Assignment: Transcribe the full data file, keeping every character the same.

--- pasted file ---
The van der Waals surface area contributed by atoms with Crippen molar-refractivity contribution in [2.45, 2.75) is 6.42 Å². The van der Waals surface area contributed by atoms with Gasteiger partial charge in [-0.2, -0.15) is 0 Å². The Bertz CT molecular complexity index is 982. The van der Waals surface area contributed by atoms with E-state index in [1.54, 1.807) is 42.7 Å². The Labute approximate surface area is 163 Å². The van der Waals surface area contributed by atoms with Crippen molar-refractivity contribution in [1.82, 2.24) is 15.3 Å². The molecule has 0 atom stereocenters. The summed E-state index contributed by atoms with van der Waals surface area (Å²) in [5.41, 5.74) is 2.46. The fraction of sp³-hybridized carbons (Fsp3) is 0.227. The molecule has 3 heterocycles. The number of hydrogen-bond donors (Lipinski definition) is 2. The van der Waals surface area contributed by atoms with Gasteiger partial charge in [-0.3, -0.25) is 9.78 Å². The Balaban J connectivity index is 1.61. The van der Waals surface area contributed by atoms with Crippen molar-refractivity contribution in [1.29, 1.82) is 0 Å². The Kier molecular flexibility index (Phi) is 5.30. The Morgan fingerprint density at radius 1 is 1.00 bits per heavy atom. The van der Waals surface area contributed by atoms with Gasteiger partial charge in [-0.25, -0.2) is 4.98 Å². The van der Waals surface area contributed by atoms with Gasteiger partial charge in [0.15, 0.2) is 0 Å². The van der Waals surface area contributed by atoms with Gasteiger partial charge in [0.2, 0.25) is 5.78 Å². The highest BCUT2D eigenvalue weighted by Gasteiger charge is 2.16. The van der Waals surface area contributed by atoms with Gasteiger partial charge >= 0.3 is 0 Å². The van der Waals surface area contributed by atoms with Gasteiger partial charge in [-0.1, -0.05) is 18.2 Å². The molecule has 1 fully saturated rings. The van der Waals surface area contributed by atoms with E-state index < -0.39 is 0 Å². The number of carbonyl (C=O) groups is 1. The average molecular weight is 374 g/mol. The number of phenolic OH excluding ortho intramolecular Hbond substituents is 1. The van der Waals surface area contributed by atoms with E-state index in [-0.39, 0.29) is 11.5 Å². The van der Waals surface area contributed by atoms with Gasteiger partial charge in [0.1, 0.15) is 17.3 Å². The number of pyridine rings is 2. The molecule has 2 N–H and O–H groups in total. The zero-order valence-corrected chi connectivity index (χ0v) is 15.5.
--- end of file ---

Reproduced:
The van der Waals surface area contributed by atoms with Crippen molar-refractivity contribution in [2.45, 2.75) is 6.42 Å². The van der Waals surface area contributed by atoms with Gasteiger partial charge in [-0.2, -0.15) is 0 Å². The Bertz CT molecular complexity index is 982. The van der Waals surface area contributed by atoms with E-state index in [1.54, 1.807) is 42.7 Å². The Labute approximate surface area is 163 Å². The van der Waals surface area contributed by atoms with Crippen molar-refractivity contribution in [1.82, 2.24) is 15.3 Å². The molecule has 0 atom stereocenters. The summed E-state index contributed by atoms with van der Waals surface area (Å²) in [5.41, 5.74) is 2.46. The fraction of sp³-hybridized carbons (Fsp3) is 0.227. The molecule has 3 heterocycles. The number of hydrogen-bond donors (Lipinski definition) is 2. The van der Waals surface area contributed by atoms with Gasteiger partial charge in [-0.3, -0.25) is 9.78 Å². The Balaban J connectivity index is 1.61. The van der Waals surface area contributed by atoms with Crippen molar-refractivity contribution in [1.29, 1.82) is 0 Å². The Kier molecular flexibility index (Phi) is 5.30. The Morgan fingerprint density at radius 1 is 1.00 bits per heavy atom. The van der Waals surface area contributed by atoms with Gasteiger partial charge in [-0.25, -0.2) is 4.98 Å². The van der Waals surface area contributed by atoms with Gasteiger partial charge in [0.15, 0.2) is 0 Å². The van der Waals surface area contributed by atoms with Gasteiger partial charge in [0.2, 0.25) is 5.78 Å². The highest BCUT2D eigenvalue weighted by Gasteiger charge is 2.16. The van der Waals surface area contributed by atoms with Gasteiger partial charge >= 0.3 is 0 Å². The van der Waals surface area contributed by atoms with Gasteiger partial charge in [-0.1, -0.05) is 18.2 Å². The molecule has 1 fully saturated rings. The van der Waals surface area contributed by atoms with E-state index < -0.39 is 0 Å². The number of carbonyl (C=O) groups is 1. The average molecular weight is 374 g/mol. The number of phenolic OH excluding ortho intramolecular Hbond substituents is 1. The van der Waals surface area contributed by atoms with E-state index in [-0.39, 0.29) is 11.5 Å². The van der Waals surface area contributed by atoms with Gasteiger partial charge in [0.1, 0.15) is 17.3 Å². The number of pyridine rings is 2. The molecule has 2 N–H and O–H groups in total. The zero-order valence-corrected chi connectivity index (χ0v) is 15.5.